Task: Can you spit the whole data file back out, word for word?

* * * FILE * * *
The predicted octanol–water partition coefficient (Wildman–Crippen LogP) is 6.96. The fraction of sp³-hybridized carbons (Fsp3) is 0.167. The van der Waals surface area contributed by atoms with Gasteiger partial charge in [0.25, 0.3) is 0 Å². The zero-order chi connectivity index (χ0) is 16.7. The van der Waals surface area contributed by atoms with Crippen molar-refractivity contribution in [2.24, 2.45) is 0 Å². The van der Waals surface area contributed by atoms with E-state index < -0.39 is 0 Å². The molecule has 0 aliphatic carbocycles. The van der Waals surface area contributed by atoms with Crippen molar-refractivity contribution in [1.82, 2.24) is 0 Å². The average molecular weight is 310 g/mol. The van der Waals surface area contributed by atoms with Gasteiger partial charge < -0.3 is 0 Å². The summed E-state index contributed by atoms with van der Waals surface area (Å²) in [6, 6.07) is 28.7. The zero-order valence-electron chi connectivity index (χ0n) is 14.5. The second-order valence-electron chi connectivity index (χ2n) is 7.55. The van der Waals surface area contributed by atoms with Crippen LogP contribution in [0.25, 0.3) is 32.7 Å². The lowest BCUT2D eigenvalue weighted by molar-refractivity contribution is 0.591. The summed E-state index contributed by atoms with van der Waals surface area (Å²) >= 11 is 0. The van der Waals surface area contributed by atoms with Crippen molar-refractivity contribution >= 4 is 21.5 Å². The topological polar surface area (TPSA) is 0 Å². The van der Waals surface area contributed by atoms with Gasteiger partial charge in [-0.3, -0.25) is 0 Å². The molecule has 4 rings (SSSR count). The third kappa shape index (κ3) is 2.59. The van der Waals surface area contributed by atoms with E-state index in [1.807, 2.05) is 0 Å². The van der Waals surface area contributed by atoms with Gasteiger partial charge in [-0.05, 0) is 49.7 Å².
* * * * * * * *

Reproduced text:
The predicted octanol–water partition coefficient (Wildman–Crippen LogP) is 6.96. The fraction of sp³-hybridized carbons (Fsp3) is 0.167. The van der Waals surface area contributed by atoms with Gasteiger partial charge in [0.25, 0.3) is 0 Å². The zero-order chi connectivity index (χ0) is 16.7. The van der Waals surface area contributed by atoms with Crippen molar-refractivity contribution in [2.24, 2.45) is 0 Å². The van der Waals surface area contributed by atoms with E-state index < -0.39 is 0 Å². The molecule has 0 aliphatic carbocycles. The van der Waals surface area contributed by atoms with Crippen molar-refractivity contribution in [1.82, 2.24) is 0 Å². The average molecular weight is 310 g/mol. The van der Waals surface area contributed by atoms with Gasteiger partial charge < -0.3 is 0 Å². The summed E-state index contributed by atoms with van der Waals surface area (Å²) in [6, 6.07) is 28.7. The zero-order valence-electron chi connectivity index (χ0n) is 14.5. The second-order valence-electron chi connectivity index (χ2n) is 7.55. The van der Waals surface area contributed by atoms with Crippen LogP contribution in [0.25, 0.3) is 32.7 Å². The lowest BCUT2D eigenvalue weighted by molar-refractivity contribution is 0.591. The summed E-state index contributed by atoms with van der Waals surface area (Å²) >= 11 is 0. The van der Waals surface area contributed by atoms with Crippen molar-refractivity contribution >= 4 is 21.5 Å². The topological polar surface area (TPSA) is 0 Å². The van der Waals surface area contributed by atoms with Gasteiger partial charge in [-0.3, -0.25) is 0 Å². The molecule has 4 rings (SSSR count). The third kappa shape index (κ3) is 2.59. The van der Waals surface area contributed by atoms with E-state index in [1.807, 2.05) is 0 Å². The van der Waals surface area contributed by atoms with Gasteiger partial charge in [-0.05, 0) is 49.7 Å².